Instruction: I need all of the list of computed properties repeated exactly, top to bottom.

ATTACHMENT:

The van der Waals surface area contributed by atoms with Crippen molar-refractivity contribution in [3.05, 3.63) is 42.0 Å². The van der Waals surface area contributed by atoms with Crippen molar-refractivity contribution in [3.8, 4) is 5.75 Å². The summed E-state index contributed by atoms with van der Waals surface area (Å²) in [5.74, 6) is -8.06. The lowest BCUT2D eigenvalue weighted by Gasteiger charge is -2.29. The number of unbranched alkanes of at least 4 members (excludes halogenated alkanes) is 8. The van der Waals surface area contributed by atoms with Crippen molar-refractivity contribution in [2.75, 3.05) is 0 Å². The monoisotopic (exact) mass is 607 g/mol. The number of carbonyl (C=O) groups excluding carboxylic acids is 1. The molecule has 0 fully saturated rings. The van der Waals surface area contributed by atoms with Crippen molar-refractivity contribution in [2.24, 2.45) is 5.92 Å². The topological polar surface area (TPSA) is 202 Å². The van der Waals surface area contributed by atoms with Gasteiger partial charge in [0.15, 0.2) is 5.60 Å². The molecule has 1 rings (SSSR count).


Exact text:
The van der Waals surface area contributed by atoms with Crippen molar-refractivity contribution in [3.05, 3.63) is 42.0 Å². The van der Waals surface area contributed by atoms with Crippen molar-refractivity contribution in [3.8, 4) is 5.75 Å². The summed E-state index contributed by atoms with van der Waals surface area (Å²) in [5.74, 6) is -8.06. The lowest BCUT2D eigenvalue weighted by Gasteiger charge is -2.29. The number of unbranched alkanes of at least 4 members (excludes halogenated alkanes) is 8. The van der Waals surface area contributed by atoms with Crippen molar-refractivity contribution in [2.75, 3.05) is 0 Å². The monoisotopic (exact) mass is 607 g/mol. The number of carbonyl (C=O) groups excluding carboxylic acids is 1. The molecule has 0 fully saturated rings. The van der Waals surface area contributed by atoms with Crippen molar-refractivity contribution in [2.24, 2.45) is 5.92 Å². The topological polar surface area (TPSA) is 202 Å². The van der Waals surface area contributed by atoms with Gasteiger partial charge in [0.15, 0.2) is 5.60 Å². The molecule has 1 rings (SSSR count).